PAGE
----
Using mice and models, scientists have concluded that humans who spend long periods in space, exposed to its radiation, will have a 3% higher risk for cancer.
A team led by researchers at Colorado State University and Frederick National Laboratory for Cancer Research, which is part of the National Institutes for Health, used a novel approach to test assumptions in a model used by NASA to predict these health risks. Based on the NASA model, the team found that astronauts will have more than a three percent risk of dying of cancer from the radiation exposures they will receive on a Mars mission. That level of risk exceeds what is considered acceptable. [emphasis mine]
And how did they come to this conclusion?
…For the study, Weil and first author Dr. Elijah Edmondson, a veterinary pathologist and researcher based at the Frederick National Laboratory for Cancer Research in Maryland, used a unique stock of genetically diverse mice, mimicking a human population. Mice were divided into three groups with the first group receiving no radiation exposure and the other two receiving varying levels of exposure.
Edmondson, who conducted the research while completing a veterinary residency in pathology at CSU, said that for this type of research project, genetic variability is crucial. “Humans are very genetically diverse,” he explained. “You want to model that when it’s appropriate and feasible to do so.”
Weil said although the research team saw different tumor types, similar to humans, but the heavy ions did not cause any unique types of cancer. They also saw differences by sex. In humans, women are more susceptible to radiation-induced cancers than men; one of the main reasons is that women live longer, allowing sufficient time for cancer to develop. In assessing the cancer risk between male and female mice in the study, scientists said the findings parallel human data.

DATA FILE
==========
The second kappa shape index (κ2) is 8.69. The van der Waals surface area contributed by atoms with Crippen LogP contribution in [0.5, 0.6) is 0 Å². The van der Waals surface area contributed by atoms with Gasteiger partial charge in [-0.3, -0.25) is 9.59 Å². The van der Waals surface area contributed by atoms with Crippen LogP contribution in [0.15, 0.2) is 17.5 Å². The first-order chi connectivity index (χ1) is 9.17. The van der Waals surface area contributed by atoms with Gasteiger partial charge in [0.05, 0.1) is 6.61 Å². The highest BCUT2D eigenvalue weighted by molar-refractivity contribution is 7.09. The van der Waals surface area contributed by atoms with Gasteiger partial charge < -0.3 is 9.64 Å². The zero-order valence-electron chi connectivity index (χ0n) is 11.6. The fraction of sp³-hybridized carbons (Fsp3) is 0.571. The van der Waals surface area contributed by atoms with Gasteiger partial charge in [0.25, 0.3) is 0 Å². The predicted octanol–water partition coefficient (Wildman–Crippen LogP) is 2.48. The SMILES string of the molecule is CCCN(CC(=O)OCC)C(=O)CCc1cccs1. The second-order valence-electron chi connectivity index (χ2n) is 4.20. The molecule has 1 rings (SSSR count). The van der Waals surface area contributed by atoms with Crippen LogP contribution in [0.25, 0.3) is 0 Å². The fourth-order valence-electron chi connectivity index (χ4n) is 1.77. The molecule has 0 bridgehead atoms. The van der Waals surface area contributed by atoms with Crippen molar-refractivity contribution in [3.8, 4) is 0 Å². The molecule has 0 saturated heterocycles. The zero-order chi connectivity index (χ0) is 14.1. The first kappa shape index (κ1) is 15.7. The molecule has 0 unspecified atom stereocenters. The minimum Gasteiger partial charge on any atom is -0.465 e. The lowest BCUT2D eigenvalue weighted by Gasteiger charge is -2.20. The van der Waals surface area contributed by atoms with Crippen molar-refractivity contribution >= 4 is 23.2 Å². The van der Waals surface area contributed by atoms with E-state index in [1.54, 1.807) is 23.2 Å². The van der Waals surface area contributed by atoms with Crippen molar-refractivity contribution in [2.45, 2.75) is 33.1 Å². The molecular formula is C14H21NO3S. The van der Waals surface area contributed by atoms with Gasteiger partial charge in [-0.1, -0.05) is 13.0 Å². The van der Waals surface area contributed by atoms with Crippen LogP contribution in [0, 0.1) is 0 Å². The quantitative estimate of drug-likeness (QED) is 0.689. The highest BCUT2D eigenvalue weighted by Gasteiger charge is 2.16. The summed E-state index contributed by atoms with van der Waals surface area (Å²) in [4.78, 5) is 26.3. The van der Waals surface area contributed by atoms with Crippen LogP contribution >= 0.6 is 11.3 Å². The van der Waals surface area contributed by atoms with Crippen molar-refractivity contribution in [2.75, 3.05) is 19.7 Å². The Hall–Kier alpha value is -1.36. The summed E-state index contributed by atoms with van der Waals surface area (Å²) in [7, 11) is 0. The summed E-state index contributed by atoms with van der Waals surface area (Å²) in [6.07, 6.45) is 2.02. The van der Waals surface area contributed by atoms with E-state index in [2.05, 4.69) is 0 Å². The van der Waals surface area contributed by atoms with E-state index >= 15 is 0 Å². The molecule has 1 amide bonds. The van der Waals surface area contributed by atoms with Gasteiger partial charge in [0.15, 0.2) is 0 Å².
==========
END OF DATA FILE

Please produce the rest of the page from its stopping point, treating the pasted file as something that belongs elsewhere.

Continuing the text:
Edmondson said the study validates the NASA model to measure cancer risks for humans from space radiation.
In a sense, this study is junk. First, it discovers the obvious (radiation increases your chances of getting cancer). Second, it is too model-dependent, so assigning any precise percentage to that increase in humans is absurd, especially when based on a sample comprised of mice.
Third, and most important, it completely forgets the reality that life is risk, exploration is dangerous, and to do great things you need to take greater chances. That NASA concludes these questionable numbers are unacceptable means that NASA will never send humans anywhere beyond Earth orbit. Ever.
Now available in hardback and paperback as well as ebook!
From the press release: In this ground-breaking new history of early America, historian Robert Zimmerman not only exposes the lie behind The New York Times 1619 Project that falsely claims slavery is central to the history of the United States, he also provides profound lessons about the nature of human societies, lessons important for Americans today as well as for all future settlers on Mars and elsewhere in space.
Conscious Choice: The origins of slavery in America and why it matters today and for our future in outer space
, is a riveting page-turning story that documents how slavery slowly became pervasive in the southern British colonies of North America, colonies founded by a people and culture that not only did not allow slavery but in every way were hostile to the practice.
does more however. In telling the tragic history of the Virginia colony and the rise of slavery there, Zimmerman lays out the proper path for creating healthy societies in places like the Moon and Mars.
“Zimmerman’s ground-breaking history provides every future generation the basic framework for establishing new societies on other worlds. We would be wise to heed what he says.” —Robert Zubrin, founder of founder of the Mars Society.
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